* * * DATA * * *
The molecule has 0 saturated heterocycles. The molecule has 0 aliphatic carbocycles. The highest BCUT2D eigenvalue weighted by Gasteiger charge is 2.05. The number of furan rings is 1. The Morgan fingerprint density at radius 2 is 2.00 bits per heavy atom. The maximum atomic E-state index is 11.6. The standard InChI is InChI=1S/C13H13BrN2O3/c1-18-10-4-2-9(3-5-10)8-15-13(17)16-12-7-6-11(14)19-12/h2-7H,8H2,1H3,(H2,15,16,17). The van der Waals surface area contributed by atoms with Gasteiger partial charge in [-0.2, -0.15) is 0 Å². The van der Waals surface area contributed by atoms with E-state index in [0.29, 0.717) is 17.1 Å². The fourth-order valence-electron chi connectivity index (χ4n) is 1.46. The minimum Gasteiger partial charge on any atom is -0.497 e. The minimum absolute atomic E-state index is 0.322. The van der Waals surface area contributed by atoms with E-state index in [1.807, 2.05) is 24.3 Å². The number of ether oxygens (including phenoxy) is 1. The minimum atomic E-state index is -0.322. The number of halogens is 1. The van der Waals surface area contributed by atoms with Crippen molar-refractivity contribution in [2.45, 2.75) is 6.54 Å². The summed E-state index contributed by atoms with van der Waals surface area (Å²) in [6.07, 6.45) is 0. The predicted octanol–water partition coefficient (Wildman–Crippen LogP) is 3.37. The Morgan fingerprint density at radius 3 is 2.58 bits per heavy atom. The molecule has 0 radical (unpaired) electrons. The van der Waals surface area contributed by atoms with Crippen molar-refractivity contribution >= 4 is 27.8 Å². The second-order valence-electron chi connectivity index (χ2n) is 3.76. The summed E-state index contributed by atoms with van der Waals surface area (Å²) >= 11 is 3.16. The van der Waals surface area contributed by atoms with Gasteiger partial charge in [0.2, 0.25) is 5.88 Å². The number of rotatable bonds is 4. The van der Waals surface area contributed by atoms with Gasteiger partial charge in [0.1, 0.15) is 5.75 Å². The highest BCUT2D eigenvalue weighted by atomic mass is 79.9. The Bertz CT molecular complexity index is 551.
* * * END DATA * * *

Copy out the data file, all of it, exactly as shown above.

The molecule has 0 saturated heterocycles. The molecule has 0 aliphatic carbocycles. The highest BCUT2D eigenvalue weighted by Gasteiger charge is 2.05. The number of furan rings is 1. The Morgan fingerprint density at radius 2 is 2.00 bits per heavy atom. The maximum atomic E-state index is 11.6. The standard InChI is InChI=1S/C13H13BrN2O3/c1-18-10-4-2-9(3-5-10)8-15-13(17)16-12-7-6-11(14)19-12/h2-7H,8H2,1H3,(H2,15,16,17). The van der Waals surface area contributed by atoms with Gasteiger partial charge in [-0.2, -0.15) is 0 Å². The van der Waals surface area contributed by atoms with E-state index in [0.29, 0.717) is 17.1 Å². The fourth-order valence-electron chi connectivity index (χ4n) is 1.46. The minimum Gasteiger partial charge on any atom is -0.497 e. The minimum absolute atomic E-state index is 0.322. The van der Waals surface area contributed by atoms with E-state index in [1.807, 2.05) is 24.3 Å². The number of ether oxygens (including phenoxy) is 1. The minimum atomic E-state index is -0.322. The number of halogens is 1. The van der Waals surface area contributed by atoms with Crippen molar-refractivity contribution in [2.45, 2.75) is 6.54 Å². The summed E-state index contributed by atoms with van der Waals surface area (Å²) in [6.07, 6.45) is 0. The predicted octanol–water partition coefficient (Wildman–Crippen LogP) is 3.37. The Morgan fingerprint density at radius 3 is 2.58 bits per heavy atom. The molecule has 0 radical (unpaired) electrons. The van der Waals surface area contributed by atoms with Crippen molar-refractivity contribution >= 4 is 27.8 Å². The second-order valence-electron chi connectivity index (χ2n) is 3.76. The summed E-state index contributed by atoms with van der Waals surface area (Å²) >= 11 is 3.16. The van der Waals surface area contributed by atoms with Gasteiger partial charge in [0.2, 0.25) is 5.88 Å². The number of rotatable bonds is 4. The van der Waals surface area contributed by atoms with Gasteiger partial charge in [0.1, 0.15) is 5.75 Å². The highest BCUT2D eigenvalue weighted by atomic mass is 79.9. The Bertz CT molecular complexity index is 551.